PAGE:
Since 1894 (128 years ago and counting), UL (Underwriters Laboratories) has been testing devices for safety, initially for electrical safety. That’s why so many electrical devices sold (at least in the US) have a UL certification sticker, either on the back or on the electrical cable. Now UL has offices in 46 countries. More recently, UL began certifying video monitors and TV sets for anti-glare (matte) health. For many years, I have been reviewing high-quality standalone matte displays (including a growing series of the prestigious HP DreamColor monitors) and those matte screens built into some portable computers (including CTX, HP and ThinkPads). I was among many who criticized Apple when it dropped the matte option in its displays many years ago —and among the first to applaud Apple when it gradually began to bring them back, albeit at a very costly upcharge (US$1000 extra in one recent case and US$300 extra in another) while CTX, HP and ThinkPads include the high-quality matte health benefit at no extra charge. Ahead I’ll describe the specific international standard UL is now using to certify the anti-glare (matte) health and tease an upcoming matte monitor review I am planning.
The measurement that UL is using is called the UGR (Unified Glare Rating). According to this Wikipedia article:
Upcoming review of a new video monitor
I am planning to review a new video monitor to be considered by video editors and possibly even graders. This new monitor is among the few yet on the market to receive this UL certification for anti-glare (matte) health, in addition to being among the very few monitors/TV sets that has a different type certification from a different organization, which guarantees that the framerate/cadence will match the source work, among other attributes I’ll be covering in an upcoming article. This will include a comparison chart against this new monitor, the latest DreamColor I reviewed and the Apple Studio Display (see my recent Apple Studio Display: limited to a single framerate?). Be sure to be on one of my lists as indicated below to be aware all upcoming articles and reviews.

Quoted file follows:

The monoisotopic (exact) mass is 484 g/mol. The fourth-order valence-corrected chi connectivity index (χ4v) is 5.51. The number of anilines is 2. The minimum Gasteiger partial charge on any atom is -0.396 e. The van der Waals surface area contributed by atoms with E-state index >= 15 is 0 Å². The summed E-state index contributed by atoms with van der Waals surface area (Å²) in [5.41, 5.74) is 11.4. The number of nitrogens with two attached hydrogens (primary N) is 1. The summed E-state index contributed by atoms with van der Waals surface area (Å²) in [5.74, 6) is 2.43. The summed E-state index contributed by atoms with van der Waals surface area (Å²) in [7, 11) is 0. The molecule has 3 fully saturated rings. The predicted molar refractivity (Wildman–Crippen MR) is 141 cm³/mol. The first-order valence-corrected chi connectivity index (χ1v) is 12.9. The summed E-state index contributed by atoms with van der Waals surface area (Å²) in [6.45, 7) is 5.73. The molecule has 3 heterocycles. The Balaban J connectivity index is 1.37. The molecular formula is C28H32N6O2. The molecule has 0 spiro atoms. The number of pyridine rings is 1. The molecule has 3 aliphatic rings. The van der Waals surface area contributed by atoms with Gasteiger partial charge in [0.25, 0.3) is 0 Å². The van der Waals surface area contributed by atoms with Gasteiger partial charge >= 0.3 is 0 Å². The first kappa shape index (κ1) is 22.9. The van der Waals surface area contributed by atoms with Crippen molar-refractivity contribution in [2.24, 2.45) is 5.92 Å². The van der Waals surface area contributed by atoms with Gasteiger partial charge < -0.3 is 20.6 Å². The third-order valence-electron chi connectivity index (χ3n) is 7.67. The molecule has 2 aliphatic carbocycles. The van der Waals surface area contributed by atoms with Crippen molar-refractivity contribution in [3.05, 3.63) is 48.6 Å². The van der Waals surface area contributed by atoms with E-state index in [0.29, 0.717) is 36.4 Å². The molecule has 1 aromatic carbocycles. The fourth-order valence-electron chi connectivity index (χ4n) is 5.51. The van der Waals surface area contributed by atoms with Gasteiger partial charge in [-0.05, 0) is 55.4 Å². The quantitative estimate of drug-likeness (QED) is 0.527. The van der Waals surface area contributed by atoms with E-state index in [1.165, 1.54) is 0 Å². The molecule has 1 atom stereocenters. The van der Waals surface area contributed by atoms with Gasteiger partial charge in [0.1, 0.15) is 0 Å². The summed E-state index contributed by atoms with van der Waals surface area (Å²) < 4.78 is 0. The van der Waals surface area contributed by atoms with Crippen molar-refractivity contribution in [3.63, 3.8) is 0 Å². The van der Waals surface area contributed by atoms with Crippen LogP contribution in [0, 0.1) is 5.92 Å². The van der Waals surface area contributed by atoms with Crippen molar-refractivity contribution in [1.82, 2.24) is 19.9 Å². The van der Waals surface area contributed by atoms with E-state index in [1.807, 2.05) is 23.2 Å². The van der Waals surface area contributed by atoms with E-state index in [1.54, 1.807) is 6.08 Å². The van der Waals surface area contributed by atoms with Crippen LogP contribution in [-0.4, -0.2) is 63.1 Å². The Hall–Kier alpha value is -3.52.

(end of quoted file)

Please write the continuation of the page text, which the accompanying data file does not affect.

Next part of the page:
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There is currently no commercial relationship between UL (Underwriters Laboratories) and Allan Tépper, other than the fact that Allan Tépper has purchased devices which contain the UL label. Some of the manufacturers listed above have contracted Tépper and/or TecnoTur LLC to carry out consulting and/or translations/localizations/transcreations. Some of the manufacturers listed above have sent Allan Tépper review units, including HP. So far, none of the manufacturers listed above is/are sponsors of the TecnoTur, BeyondPodcasting, CapicúaFM or TuSaludSecreta programs, although they are welcome to do so, and some are, may be (or may have been) sponsors of ProVideo Coalition magazine. Some links to third parties listed in this article and/or on this web page may indirectly benefit TecnoTur LLC via affiliate programs. Allan Tépper’s opinions are his own. Allan Tépper is not liable for misuse or misunderstanding of information he shares.
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